Monkeys sharing bananas is equivalent to humans’ dinner dates


Monkeys sharing food is the equivalent to humans taking a date out for dinner, suggests a new study.

  • No evidence had previously been seen of monkeys sharing food in the wild 
  • Researcher from University of St Andrews have recorded six such instances  
  • Believed it helps animals forge and strengthen social bonds with others 

Monkeys sharing bananas may be the equivalent to humans taking a date out for dinner, suggests a new study.

Primates do not often share food as it is in their nature to hoard the nutrients for themselves. 

The only example of monkeys giving food to another individual is between a mother and a child, but never has it been seen between two adults in the wild. 

Now, Dr Camille Troisi from the University of St Andrews in Scotland studied wild golden lion tamarins and found the first ever evidence of it happening. 

Monkeys sharing bananas may be the equivalent to humans taking a date out for dinner, suggests a new study. Pictured, the food-transfer experiment

Findings suggest the animals, native to the forests of Brazil, may have a more complex and flexible social life than previously thought.

The monkeys, also known as golden marmosets, could even create and strengthen social relationships outside the family group through sharing their food.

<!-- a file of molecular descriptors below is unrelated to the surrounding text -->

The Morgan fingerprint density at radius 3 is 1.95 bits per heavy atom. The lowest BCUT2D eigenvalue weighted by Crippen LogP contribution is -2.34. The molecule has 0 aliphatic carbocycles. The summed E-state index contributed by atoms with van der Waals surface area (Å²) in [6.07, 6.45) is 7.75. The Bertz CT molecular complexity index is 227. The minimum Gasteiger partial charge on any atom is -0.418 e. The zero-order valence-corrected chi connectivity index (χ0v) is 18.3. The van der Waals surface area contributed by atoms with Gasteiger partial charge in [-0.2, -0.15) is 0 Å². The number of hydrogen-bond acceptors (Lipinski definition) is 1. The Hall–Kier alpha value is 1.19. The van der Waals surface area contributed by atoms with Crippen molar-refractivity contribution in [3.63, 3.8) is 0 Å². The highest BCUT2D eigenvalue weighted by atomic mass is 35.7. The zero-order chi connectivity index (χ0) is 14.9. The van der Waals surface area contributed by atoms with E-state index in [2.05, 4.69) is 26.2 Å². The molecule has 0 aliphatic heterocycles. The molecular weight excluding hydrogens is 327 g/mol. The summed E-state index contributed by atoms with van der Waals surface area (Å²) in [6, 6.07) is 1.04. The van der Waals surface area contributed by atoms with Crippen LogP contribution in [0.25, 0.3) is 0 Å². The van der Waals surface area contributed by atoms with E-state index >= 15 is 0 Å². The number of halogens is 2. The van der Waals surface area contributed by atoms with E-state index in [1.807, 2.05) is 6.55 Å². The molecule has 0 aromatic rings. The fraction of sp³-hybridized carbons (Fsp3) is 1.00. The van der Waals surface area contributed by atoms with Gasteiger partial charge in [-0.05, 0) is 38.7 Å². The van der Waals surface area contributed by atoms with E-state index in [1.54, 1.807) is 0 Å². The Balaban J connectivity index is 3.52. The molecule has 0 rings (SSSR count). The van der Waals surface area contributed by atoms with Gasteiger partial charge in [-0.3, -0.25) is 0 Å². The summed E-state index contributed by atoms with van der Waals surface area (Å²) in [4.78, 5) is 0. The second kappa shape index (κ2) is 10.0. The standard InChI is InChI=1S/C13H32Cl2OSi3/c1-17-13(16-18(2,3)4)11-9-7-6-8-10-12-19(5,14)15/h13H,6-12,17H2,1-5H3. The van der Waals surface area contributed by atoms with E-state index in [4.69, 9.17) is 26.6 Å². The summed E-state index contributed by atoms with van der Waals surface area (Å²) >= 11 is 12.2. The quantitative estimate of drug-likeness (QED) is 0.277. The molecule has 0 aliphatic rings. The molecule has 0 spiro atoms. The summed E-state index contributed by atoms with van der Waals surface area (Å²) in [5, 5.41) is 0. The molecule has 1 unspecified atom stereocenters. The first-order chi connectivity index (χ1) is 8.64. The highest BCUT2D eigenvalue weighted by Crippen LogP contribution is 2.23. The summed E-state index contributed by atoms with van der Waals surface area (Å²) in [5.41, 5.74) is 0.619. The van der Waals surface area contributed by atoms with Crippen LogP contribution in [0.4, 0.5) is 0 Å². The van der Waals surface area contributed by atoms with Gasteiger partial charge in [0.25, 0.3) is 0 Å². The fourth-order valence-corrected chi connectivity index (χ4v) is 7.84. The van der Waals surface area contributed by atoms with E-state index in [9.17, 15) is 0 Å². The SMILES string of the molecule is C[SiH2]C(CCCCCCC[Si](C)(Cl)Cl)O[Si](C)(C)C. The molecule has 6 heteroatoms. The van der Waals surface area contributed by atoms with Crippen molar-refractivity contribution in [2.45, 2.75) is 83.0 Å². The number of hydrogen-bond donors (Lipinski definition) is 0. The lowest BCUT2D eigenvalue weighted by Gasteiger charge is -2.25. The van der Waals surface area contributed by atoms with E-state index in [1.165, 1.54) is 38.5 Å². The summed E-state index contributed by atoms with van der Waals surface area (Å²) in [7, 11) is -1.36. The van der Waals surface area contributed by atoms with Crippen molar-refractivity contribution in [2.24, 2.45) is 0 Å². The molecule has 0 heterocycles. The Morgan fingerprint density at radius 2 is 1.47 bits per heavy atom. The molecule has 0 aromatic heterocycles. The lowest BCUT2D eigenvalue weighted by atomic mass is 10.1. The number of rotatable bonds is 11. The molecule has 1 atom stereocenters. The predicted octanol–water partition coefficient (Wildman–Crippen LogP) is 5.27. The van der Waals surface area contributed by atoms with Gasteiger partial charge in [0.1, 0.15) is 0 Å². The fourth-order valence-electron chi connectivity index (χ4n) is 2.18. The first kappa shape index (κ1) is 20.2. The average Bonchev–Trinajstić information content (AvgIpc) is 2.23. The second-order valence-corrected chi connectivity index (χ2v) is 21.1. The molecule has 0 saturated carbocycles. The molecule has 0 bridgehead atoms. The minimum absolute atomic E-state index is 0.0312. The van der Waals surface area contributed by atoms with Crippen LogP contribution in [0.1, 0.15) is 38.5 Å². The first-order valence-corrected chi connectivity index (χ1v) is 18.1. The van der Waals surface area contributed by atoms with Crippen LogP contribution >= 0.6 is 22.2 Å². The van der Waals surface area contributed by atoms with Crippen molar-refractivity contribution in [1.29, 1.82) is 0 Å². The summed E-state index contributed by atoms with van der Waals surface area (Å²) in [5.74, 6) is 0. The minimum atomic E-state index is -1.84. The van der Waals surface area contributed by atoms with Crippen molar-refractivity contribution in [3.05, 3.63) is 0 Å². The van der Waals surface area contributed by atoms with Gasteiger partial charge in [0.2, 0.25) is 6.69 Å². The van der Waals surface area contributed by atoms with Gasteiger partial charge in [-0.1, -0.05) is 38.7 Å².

Lead researcher Dr Camille Troisi, of the University of St Andrews, said: ‘Given that individuals emigrate from their natal group to find opportunities to reproduce, I suggest that those food transfers could be a way for individuals to estimate the quality or availability of potential mates or social partners.

Dr Camille Troisi from the University of St Andrews in Scotland studied wild golden lion tamarins and found the first ever evidence of the species sharing food in the wild

Dr Camille Troisi from the University of St Andrews in Scotland studied wild golden lion tamarins and found the first ever evidence of the species sharing food in the wild 

‘Although the function of food transfers between groups is not fully understood, and requires more experimental work, the six observations reported here contribute to our understanding of the flexibility of social behaviour in primates.’

The specific species of monkey is known to give lots of food to youngsters, again an uncommon behaviour among primates. 

However, observations from captivity and now from the wild, show they are willing to part with food and give it others. 

Giving food shares nutrition among individuals but also reveals what food tastes good and what to avoid. 

It was previously thought nutrition and information were the two reasons for sharing food, but now there is believed to be a third – developing and reinforcing social bonds.  

The findings were published in the journal Primates.



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